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Do Financial Institutions Care About Bigotry?

posted by Adam Levitin

Do financial institutions care about bigotry?  I don't ask that facetiously.  I want to be clear that I am not raising the question of whether financial institutions themselves want to discriminate based on race, gender, national origin, religion, sexual orientation, etc. (or "have a taste for discrimination" in Gary Becker's terminology).  Instead, what I am asking is whether they care about bigotry and discrimination in society writ large?  That is, do financial institutions believe they have some sort of social responsibility?  Do they, as corporate entities believe in diversity and inclusion, and human rights?  Or even if they don't, do they believe that bigotry and discrimination in society are bad for their bottom line?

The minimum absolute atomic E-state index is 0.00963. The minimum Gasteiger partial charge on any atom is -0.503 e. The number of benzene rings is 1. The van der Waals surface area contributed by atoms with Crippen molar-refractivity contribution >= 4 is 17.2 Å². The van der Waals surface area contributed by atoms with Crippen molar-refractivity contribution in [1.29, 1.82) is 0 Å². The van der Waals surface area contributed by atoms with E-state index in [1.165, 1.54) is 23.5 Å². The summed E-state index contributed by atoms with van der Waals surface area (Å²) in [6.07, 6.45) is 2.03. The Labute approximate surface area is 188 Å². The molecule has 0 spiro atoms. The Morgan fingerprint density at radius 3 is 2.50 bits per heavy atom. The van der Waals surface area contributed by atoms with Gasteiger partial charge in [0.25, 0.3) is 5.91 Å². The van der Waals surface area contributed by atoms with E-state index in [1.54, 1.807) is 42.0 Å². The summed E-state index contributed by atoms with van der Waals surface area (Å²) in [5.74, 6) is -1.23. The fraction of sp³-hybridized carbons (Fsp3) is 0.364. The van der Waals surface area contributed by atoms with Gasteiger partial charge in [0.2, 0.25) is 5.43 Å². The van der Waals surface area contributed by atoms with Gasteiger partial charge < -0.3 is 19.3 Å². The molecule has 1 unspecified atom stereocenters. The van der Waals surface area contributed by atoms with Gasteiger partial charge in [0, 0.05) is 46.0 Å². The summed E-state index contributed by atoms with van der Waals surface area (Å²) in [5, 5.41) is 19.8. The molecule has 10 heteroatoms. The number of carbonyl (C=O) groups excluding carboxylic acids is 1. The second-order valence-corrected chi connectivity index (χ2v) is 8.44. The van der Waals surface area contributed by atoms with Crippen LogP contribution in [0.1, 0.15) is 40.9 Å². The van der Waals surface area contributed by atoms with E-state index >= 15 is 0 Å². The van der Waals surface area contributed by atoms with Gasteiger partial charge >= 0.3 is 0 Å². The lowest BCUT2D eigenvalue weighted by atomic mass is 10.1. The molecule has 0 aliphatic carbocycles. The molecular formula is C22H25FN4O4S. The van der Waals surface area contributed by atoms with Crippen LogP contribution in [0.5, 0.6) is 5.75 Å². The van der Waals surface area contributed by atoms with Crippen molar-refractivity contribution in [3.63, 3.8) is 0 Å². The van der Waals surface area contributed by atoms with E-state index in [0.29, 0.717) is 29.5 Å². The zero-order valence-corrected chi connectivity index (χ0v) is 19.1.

Certainly that's what they have told us in the past.  Large banks have repeatedly made statements about how diversity and inclusion help them to be better businesses and to better serve their customers.  Indeed, many large financial institutions have statements of corporate values that typically include things like diversity and inclusion and human rights.  These institutions also sponsor charity events that advocate for these values.  But how much of this is just lip service and token payments to improve community relations?  We're about to find out. The major financial services trade associations just got a letter from the Ranking Democratic Members of the Senate Banking and House Financial Services Committee, as well as from Senator Elizabeth Warren and Rep. Keith Ellison.  The letter outlines concerns about Stephen Bannon's appointment to a senior White House position and asks the trade associations to publicly oppose Bannon's appointment.  Will the trade associations (and the banks that fund them) take a stand against bigotry, even if it costs them political capital with the incoming administration?  If they don't, what sort of message are they sending about their commitment to comply with fair lending laws?  About equal opportunity employment?  About hostile workplace environments?  It'll be interesting to see what happens.  Obviously the trade associations aren't quite the same as their members, and cannot be seen as speaking for any particular member institution, but this is a case in which silence counts as action, and if the trade associations are silent, then it's on the members to speak up if that silence does not represent them. As the letter says, "This moment is a test of the moral leadership of the banking and finance community."  

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